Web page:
Now I fear that a birth control fatigue is setting in.
Already opponents are trying to conflate and confuse the issue, and policy solutions are giving way to political soapboxes. As we come up on the midterm elections, politicians on both sides of the issue will use it as a political tool to appeal to voters in their districts. Just hours after the Supreme Court decision was announced, fundraising appeals and voter education materials were sent out. The phrases “war on women” and “religious liberty” will be on constant replay from now until November. Campaign commercials with opponents’ views on women’s health care coverage will air relentlessly.
To be clear, the National Latina Institute for Reproductive Health applauds the work of all policymakers who champion the needs and concerns of our communities, and we know how important it is that policymakers understand and value these concerns. But we also can’t let this issue become just a ploy in campaign commercials and literature. We need to demonstrate that we mean business, and solve the problem created by Hobby Lobby in a meaningful way.
Holding opponents of birth control and other women’s healthcare accountable is critical— women and people of color will be voting their consciences in November and these communities are going to take each and every politician to task and ask each of them to do more.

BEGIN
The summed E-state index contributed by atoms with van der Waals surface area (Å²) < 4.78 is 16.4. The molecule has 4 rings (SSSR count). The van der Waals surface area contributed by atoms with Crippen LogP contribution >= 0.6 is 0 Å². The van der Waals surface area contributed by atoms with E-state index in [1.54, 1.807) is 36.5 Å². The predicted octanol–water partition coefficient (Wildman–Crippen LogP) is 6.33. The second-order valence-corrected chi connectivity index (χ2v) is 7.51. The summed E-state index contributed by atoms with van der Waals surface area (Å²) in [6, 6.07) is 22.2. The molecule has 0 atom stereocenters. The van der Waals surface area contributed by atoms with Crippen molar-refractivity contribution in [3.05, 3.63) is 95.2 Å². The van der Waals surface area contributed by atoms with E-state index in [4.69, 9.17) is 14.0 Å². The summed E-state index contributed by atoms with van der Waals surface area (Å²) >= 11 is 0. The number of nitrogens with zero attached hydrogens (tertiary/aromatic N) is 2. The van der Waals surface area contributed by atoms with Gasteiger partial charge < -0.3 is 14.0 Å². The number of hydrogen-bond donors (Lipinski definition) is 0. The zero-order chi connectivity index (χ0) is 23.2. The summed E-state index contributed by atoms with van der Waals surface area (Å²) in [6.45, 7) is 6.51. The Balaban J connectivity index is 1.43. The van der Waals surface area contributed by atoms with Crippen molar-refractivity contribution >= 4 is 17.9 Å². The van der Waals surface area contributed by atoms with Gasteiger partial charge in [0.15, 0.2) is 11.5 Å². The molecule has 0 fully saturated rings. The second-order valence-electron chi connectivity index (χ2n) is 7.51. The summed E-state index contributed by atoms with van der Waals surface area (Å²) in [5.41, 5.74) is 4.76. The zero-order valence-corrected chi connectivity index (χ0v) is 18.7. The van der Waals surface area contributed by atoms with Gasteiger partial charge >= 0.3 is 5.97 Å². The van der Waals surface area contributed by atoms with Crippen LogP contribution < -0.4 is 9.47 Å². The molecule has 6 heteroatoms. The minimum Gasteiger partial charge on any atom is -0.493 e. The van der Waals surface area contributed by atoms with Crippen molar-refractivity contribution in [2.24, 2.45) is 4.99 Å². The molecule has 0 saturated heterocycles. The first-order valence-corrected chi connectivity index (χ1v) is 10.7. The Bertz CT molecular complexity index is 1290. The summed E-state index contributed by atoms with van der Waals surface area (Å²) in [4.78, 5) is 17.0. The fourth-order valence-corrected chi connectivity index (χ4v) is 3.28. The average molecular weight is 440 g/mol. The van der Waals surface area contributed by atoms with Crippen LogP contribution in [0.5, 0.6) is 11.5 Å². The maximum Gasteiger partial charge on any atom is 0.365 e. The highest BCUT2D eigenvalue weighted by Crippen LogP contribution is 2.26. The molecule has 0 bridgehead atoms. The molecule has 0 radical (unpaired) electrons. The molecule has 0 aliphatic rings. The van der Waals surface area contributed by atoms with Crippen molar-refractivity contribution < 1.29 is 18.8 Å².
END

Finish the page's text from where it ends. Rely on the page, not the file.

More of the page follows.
But we can’t forget that this ultimately isn’t about politics, it’s about the women and families who need this healthcare. So we’re not going to wait for politicians to bring us the change we need. We’re going to make it happen. We need to undo the harm of this decision, and any others that threaten our healthcare. We have the power to fight for what we need, to fight for self-determination and our human right to health care. We need access to affordable contraception and other women’s health care now.
We need legislators who will protect our rights, before and after Election Day. By educating ourselves on the issues, getting to know our candidates and pledging to not give up this fight until we gain access to safe and affordable healthcare, we can make this happen.
In the kitchens of El Paso, on the running trails of Denver, in the community centers of Miami, the church basements of Jackson Heights, we will be heard. Women will come together to hold our representatives accountable and demand meaningful change. We will not be used as a tool to get elected. We are smart. We are organized. We are paying attention. And we deserve more.
Jessica González-Rojas is the Executive Director of the National Latina Institute for Reproductive Health, the only national reproductive justice organization dedicated to building Latina power to advance health, dignity and justice for the 26 million Latinas, their families and communities in the United States. Through leadership development and community organizing, NLIRH seeks to expand the cadre of Latina leaders and activists equipped and empowered to wage advocacy campaigns and effect public policy change at the grassroots, state and national levels.